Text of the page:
Even though the campaign has come to an end, it’s never too late to pledge to eat healthier! So visit the NBA Fit Live Healthy website and pledge http://www.nba.com/nbafit/personalpledge.jsp. You can also follow NBA Cares on Twitter @nbacares and “Like” them on Facebook.

About NBA/WNBA FIT: NBA FIT Live Healthy Week features grassroot programs and events, special oncourt apparel, and in-arena and online programming designed to inspire kids and families across the country to live active, healthy lives. The Team also works with the Let’s Move! campaign, which first lady Michelle Obama established to provide communities nationwide with resources to help kids eat healthy and get active.

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Queen of Butter, Paula Dean, Announces She Has Diabetes…REALLY?

Posted by rhondascooking on January 20, 2012

I had to take some time to really calm down from my initial thoughts about the recent announcement circling in the food world — PAULA DEAN ANNOUNCES THAT SHE HAS DIABETES. REALLY? After years of treating butter like a food group, frying up lots of chicken, baking rich cakes, etc., did she and her loyal fans really think that years of cooking high fat, high sugar meals would not catch up with her? Well, we “reap what we sow” and if we continue to eat unhealthy foods, we will have consequences that could lead to some sort of bad health issue. But I’m not sure that Paula agrees with this. She does not admit that her cooking has played a role in her having Type 2 Diabetes, and that is really sad. In fact, when Al Roker from the Today Show asked her about her thoughts as to how she could have gotten diabetes, she said everything except that. Instead she says what many Americans say, “It’s in my family genes!” Come on people!

Why did she wait so long to tell?
I’m shocked and disappointed with the fact that Paula waited THREE (3) years to tell her loyal fans that she was battling with this disease. WHY? Why did she wait so long to announce something that many people struggle with every day? This would have been the perfect opportunity to humanize her brand even more and tell the world that I’m just like you. Yes, I know people have a right to decide how much of their personal lives they want to share with the world, but come on, it’s not like she had a terminal illness! In fact we’ve seen other celebrities come out and announce worse things than diabetes like Christina Applegate and Guiliana Rancic announcing breast cancer to everyone shortly after the news broke. But no, Paula decided to wait because she said in an interview that she didn’t have anything to give the people.” What does that mean? What does she have to give us, besides truth and transparency?! So now after three years she’s ready to give us something…and it looks like it benefits her and the Dean family:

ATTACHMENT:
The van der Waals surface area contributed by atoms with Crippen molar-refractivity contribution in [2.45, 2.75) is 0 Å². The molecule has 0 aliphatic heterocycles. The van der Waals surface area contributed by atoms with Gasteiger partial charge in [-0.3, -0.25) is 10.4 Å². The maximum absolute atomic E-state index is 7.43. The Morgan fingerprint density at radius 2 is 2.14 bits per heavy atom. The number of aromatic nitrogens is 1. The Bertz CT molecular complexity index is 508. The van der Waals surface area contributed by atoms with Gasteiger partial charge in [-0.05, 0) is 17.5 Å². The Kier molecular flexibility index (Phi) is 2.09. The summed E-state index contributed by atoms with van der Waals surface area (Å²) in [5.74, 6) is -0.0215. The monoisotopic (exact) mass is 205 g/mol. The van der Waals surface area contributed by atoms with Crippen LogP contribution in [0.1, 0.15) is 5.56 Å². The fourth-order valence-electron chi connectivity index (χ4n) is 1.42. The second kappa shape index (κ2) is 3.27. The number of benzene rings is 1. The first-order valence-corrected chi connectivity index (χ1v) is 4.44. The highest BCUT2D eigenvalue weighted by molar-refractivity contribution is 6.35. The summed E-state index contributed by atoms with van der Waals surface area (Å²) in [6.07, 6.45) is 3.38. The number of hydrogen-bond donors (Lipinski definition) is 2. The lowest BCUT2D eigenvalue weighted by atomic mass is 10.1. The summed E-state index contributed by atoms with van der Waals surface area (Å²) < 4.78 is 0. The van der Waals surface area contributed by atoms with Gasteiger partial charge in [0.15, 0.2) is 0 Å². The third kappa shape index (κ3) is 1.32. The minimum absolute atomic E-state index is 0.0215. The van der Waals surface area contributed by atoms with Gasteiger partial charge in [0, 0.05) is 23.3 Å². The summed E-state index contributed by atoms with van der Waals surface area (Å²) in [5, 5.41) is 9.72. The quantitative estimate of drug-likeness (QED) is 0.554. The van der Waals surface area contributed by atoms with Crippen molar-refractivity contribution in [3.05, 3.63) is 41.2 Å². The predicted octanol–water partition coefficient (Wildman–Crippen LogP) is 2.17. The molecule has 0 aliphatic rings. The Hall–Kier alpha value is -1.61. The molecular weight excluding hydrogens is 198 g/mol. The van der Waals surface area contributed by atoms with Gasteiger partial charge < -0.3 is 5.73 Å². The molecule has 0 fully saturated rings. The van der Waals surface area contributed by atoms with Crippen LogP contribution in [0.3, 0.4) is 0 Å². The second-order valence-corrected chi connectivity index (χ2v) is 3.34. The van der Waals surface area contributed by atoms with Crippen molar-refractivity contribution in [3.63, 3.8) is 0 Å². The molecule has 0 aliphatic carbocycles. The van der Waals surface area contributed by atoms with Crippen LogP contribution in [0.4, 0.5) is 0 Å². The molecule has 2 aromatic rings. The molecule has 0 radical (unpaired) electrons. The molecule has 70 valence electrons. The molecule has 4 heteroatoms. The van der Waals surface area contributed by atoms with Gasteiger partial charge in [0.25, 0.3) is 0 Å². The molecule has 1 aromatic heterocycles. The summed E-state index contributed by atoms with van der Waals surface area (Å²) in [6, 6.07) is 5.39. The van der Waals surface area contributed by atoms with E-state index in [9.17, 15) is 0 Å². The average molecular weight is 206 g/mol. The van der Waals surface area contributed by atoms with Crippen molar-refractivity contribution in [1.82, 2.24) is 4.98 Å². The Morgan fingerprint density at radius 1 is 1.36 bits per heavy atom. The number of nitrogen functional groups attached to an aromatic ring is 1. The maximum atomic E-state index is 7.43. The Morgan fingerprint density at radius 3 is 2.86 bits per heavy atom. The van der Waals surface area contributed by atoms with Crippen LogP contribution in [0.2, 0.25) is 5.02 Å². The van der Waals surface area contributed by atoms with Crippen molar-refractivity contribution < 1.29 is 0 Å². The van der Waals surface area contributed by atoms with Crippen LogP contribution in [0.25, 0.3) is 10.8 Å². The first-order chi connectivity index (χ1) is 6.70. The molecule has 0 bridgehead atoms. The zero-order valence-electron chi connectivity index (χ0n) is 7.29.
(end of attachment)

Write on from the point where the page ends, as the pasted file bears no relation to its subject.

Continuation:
1. A paid endorsement with Novo Nordisk a drug company making diabetic medication
2. Bobby Dean’s new FoodNetwork TV show called “Not My Momma’s Meals” where he is making healthier versions of Paula’s recipes

Lastly, I want Paula to stop saying that she encouraged everyone to eat in moderation! Just stop it! If by chance she did, it was probably one episode in January when the network decided to have a theme to cook healthy. After that it was chicken and dumplings with sweet tea!

Learning Lesson:
We should all learn from Paula that we are what we eat, and despite the genes in our family, if we continue the tradition of eating unhealthy meals with very little exercise, it will catch up with us! So, take a step back and evaluate your pantry and recipes and determine if it’s worth possibly getting sick. And if you need help with recipes, consider purchasing the cookbook “So, What Can I Eat Now?!

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XBox 360 w/ Kinect Changes the Game of Health

Posted by rhondascooking on November 24, 2011

I’m not a hard core gamer, but since Microsoft released its Kinect for XBox 360 I’ve turned into a HUGE fan thanks to games like “Your Shape”, “The Biggest Loser”, and “Adventure Games.”    I’m sure you’re wondering why and the answer is simple–these games make me sweat!    After setting up my Kinect and launching the first game, it was so much fun, and it left me drenched in sweat with an elevated heart rate and gasping for air!   I thought to myself, “Wow, I’m out of shape!”

XBox 360 w/ Kinect

Also, with games like  “Your Shape” I’m able to have my own personal trainer in the comfort of my home–no need to pay gym membership and trainer fees.  This game is truly amazing; I’m can set workout routines that complement my goals and body profile.   There is no special device  to hold during the workout; the Kinect senor senses my body and all I have to do is just get moving!

I know that many Parents struggle with decidng whether to purchase a video game console for their childbren, but I believe that XBox 360 is worth adding to the wishlist!  This console can help encourage children to exercise more which helps in reducing obesity or heart disease, which are ideal.  Just integrate exercise fitness game play with their favorite games, such as for every 15 minutes of regular game play, there will be 15 minutes of fitness game time!   Lastly, not only is the the XBox 360 an awesome gaming console, but also it is a great all-around home entertainment center that delivers both Live and On-Demand content.